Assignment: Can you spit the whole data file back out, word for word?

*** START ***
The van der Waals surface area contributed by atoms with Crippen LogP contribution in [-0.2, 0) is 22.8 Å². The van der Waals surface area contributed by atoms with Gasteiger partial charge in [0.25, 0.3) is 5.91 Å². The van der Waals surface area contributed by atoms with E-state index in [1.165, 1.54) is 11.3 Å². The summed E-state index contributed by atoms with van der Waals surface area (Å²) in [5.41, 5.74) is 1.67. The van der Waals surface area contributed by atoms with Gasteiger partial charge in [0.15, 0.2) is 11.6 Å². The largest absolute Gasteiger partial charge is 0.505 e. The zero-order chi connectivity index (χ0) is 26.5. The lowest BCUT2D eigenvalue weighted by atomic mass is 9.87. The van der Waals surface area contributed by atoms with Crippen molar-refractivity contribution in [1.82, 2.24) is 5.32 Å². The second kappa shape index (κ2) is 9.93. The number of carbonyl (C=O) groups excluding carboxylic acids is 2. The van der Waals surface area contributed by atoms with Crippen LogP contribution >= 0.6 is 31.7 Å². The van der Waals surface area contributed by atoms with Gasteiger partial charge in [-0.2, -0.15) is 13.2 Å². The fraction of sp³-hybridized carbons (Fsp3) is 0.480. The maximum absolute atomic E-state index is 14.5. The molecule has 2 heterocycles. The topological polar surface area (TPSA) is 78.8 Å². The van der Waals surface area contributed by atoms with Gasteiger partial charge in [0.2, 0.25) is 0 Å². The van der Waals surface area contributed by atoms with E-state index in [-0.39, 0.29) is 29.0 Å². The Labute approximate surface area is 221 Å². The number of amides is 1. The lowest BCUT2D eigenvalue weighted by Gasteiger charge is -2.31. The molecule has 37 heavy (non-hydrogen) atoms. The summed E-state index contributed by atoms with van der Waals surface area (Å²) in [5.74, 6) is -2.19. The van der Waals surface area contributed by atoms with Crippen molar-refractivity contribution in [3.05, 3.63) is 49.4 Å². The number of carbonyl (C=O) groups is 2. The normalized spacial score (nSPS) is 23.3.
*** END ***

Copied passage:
The van der Waals surface area contributed by atoms with Crippen LogP contribution in [-0.2, 0) is 22.8 Å². The van der Waals surface area contributed by atoms with Gasteiger partial charge in [0.25, 0.3) is 5.91 Å². The van der Waals surface area contributed by atoms with E-state index in [1.165, 1.54) is 11.3 Å². The summed E-state index contributed by atoms with van der Waals surface area (Å²) in [5.41, 5.74) is 1.67. The van der Waals surface area contributed by atoms with Gasteiger partial charge in [0.15, 0.2) is 11.6 Å². The largest absolute Gasteiger partial charge is 0.505 e. The zero-order chi connectivity index (χ0) is 26.5. The lowest BCUT2D eigenvalue weighted by atomic mass is 9.87. The van der Waals surface area contributed by atoms with Crippen molar-refractivity contribution in [1.82, 2.24) is 5.32 Å². The second kappa shape index (κ2) is 9.93. The number of carbonyl (C=O) groups excluding carboxylic acids is 2. The van der Waals surface area contributed by atoms with Crippen LogP contribution >= 0.6 is 31.7 Å². The van der Waals surface area contributed by atoms with Gasteiger partial charge in [-0.2, -0.15) is 13.2 Å². The fraction of sp³-hybridized carbons (Fsp3) is 0.480. The maximum absolute atomic E-state index is 14.5. The molecule has 2 heterocycles. The topological polar surface area (TPSA) is 78.8 Å². The van der Waals surface area contributed by atoms with Gasteiger partial charge in [0.2, 0.25) is 0 Å². The van der Waals surface area contributed by atoms with E-state index in [-0.39, 0.29) is 29.0 Å². The Labute approximate surface area is 221 Å². The number of amides is 1. The lowest BCUT2D eigenvalue weighted by Gasteiger charge is -2.31. The molecule has 37 heavy (non-hydrogen) atoms. The summed E-state index contributed by atoms with van der Waals surface area (Å²) in [5.74, 6) is -2.19. The van der Waals surface area contributed by atoms with Crippen molar-refractivity contribution in [3.05, 3.63) is 49.4 Å². The number of carbonyl (C=O) groups is 2. The normalized spacial score (nSPS) is 23.3.